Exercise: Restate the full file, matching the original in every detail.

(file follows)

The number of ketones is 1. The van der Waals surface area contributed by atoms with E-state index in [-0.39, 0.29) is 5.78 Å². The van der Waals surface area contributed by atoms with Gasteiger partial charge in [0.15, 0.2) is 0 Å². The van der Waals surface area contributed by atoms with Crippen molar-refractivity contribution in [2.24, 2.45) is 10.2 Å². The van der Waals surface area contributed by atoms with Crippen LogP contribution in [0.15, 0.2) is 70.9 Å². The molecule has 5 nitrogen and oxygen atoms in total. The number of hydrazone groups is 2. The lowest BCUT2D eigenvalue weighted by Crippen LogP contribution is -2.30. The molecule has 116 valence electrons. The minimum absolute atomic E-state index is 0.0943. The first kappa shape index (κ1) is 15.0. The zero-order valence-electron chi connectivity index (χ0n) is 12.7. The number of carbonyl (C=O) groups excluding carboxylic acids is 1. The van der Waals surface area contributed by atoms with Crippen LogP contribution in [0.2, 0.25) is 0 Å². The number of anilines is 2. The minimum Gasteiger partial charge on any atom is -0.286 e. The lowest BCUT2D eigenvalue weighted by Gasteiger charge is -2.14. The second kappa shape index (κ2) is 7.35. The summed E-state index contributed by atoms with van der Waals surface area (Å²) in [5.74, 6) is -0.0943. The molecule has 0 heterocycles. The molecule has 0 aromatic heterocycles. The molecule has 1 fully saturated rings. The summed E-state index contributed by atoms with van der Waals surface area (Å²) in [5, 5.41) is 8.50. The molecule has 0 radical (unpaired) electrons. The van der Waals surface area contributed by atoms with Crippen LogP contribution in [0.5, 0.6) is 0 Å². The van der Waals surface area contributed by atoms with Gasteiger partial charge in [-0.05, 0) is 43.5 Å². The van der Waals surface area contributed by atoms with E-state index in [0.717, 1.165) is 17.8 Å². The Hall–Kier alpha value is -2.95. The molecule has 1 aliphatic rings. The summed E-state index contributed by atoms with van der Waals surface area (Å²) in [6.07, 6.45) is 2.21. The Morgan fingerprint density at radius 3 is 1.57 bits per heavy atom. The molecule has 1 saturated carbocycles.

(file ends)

The number of ketones is 1. The van der Waals surface area contributed by atoms with E-state index in [-0.39, 0.29) is 5.78 Å². The van der Waals surface area contributed by atoms with Gasteiger partial charge in [0.15, 0.2) is 0 Å². The van der Waals surface area contributed by atoms with Crippen molar-refractivity contribution in [2.24, 2.45) is 10.2 Å². The van der Waals surface area contributed by atoms with Crippen LogP contribution in [0.15, 0.2) is 70.9 Å². The molecule has 5 nitrogen and oxygen atoms in total. The number of hydrazone groups is 2. The lowest BCUT2D eigenvalue weighted by Crippen LogP contribution is -2.30. The molecule has 116 valence electrons. The minimum absolute atomic E-state index is 0.0943. The first kappa shape index (κ1) is 15.0. The zero-order valence-electron chi connectivity index (χ0n) is 12.7. The number of carbonyl (C=O) groups excluding carboxylic acids is 1. The van der Waals surface area contributed by atoms with Crippen LogP contribution in [0.2, 0.25) is 0 Å². The number of anilines is 2. The minimum Gasteiger partial charge on any atom is -0.286 e. The lowest BCUT2D eigenvalue weighted by Gasteiger charge is -2.14. The second kappa shape index (κ2) is 7.35. The summed E-state index contributed by atoms with van der Waals surface area (Å²) in [5.74, 6) is -0.0943. The molecule has 0 heterocycles. The molecule has 0 aromatic heterocycles. The molecule has 1 fully saturated rings. The summed E-state index contributed by atoms with van der Waals surface area (Å²) in [5, 5.41) is 8.50. The molecule has 0 radical (unpaired) electrons. The van der Waals surface area contributed by atoms with Crippen LogP contribution in [0.5, 0.6) is 0 Å². The van der Waals surface area contributed by atoms with Gasteiger partial charge in [-0.05, 0) is 43.5 Å². The van der Waals surface area contributed by atoms with E-state index in [0.717, 1.165) is 17.8 Å². The Hall–Kier alpha value is -2.95. The molecule has 1 aliphatic rings. The summed E-state index contributed by atoms with van der Waals surface area (Å²) in [6.07, 6.45) is 2.21. The Morgan fingerprint density at radius 3 is 1.57 bits per heavy atom. The molecule has 1 saturated carbocycles.